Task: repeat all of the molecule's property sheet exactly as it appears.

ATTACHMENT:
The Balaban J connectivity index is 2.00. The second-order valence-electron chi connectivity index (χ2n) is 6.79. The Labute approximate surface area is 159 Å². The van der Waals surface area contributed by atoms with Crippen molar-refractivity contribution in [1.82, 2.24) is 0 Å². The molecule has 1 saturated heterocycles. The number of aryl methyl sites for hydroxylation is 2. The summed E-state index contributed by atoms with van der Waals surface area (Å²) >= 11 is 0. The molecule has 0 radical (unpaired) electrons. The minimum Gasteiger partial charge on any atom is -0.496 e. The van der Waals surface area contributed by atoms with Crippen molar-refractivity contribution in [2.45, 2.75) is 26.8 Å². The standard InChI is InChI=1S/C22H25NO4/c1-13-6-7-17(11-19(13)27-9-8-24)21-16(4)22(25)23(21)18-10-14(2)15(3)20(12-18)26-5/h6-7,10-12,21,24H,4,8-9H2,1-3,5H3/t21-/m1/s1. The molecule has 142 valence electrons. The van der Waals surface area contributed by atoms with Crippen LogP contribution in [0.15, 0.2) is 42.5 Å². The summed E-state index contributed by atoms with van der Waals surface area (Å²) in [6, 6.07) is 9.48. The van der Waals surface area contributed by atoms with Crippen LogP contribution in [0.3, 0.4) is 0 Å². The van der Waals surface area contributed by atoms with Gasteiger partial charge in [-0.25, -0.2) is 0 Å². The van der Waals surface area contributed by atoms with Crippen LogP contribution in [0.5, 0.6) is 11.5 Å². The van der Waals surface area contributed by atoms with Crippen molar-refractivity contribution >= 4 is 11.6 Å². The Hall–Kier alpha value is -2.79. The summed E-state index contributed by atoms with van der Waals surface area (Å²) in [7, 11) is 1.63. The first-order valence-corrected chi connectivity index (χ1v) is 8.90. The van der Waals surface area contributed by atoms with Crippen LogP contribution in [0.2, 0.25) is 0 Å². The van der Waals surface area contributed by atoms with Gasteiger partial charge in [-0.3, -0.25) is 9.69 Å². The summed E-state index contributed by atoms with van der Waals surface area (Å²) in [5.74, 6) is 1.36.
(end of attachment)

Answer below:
The Balaban J connectivity index is 2.00. The second-order valence-electron chi connectivity index (χ2n) is 6.79. The Labute approximate surface area is 159 Å². The van der Waals surface area contributed by atoms with Crippen molar-refractivity contribution in [1.82, 2.24) is 0 Å². The molecule has 1 saturated heterocycles. The number of aryl methyl sites for hydroxylation is 2. The summed E-state index contributed by atoms with van der Waals surface area (Å²) >= 11 is 0. The molecule has 0 radical (unpaired) electrons. The minimum Gasteiger partial charge on any atom is -0.496 e. The van der Waals surface area contributed by atoms with Crippen molar-refractivity contribution in [2.45, 2.75) is 26.8 Å². The standard InChI is InChI=1S/C22H25NO4/c1-13-6-7-17(11-19(13)27-9-8-24)21-16(4)22(25)23(21)18-10-14(2)15(3)20(12-18)26-5/h6-7,10-12,21,24H,4,8-9H2,1-3,5H3/t21-/m1/s1. The molecule has 142 valence electrons. The van der Waals surface area contributed by atoms with Crippen LogP contribution in [0.15, 0.2) is 42.5 Å². The summed E-state index contributed by atoms with van der Waals surface area (Å²) in [6, 6.07) is 9.48. The van der Waals surface area contributed by atoms with Crippen LogP contribution in [0.3, 0.4) is 0 Å². The van der Waals surface area contributed by atoms with Gasteiger partial charge in [-0.25, -0.2) is 0 Å². The van der Waals surface area contributed by atoms with Crippen LogP contribution in [0.5, 0.6) is 11.5 Å². The van der Waals surface area contributed by atoms with Crippen molar-refractivity contribution >= 4 is 11.6 Å². The Hall–Kier alpha value is -2.79. The summed E-state index contributed by atoms with van der Waals surface area (Å²) in [7, 11) is 1.63. The first-order valence-corrected chi connectivity index (χ1v) is 8.90. The van der Waals surface area contributed by atoms with Crippen LogP contribution in [0.2, 0.25) is 0 Å². The van der Waals surface area contributed by atoms with Gasteiger partial charge in [-0.3, -0.25) is 9.69 Å². The summed E-state index contributed by atoms with van der Waals surface area (Å²) in [5.74, 6) is 1.36.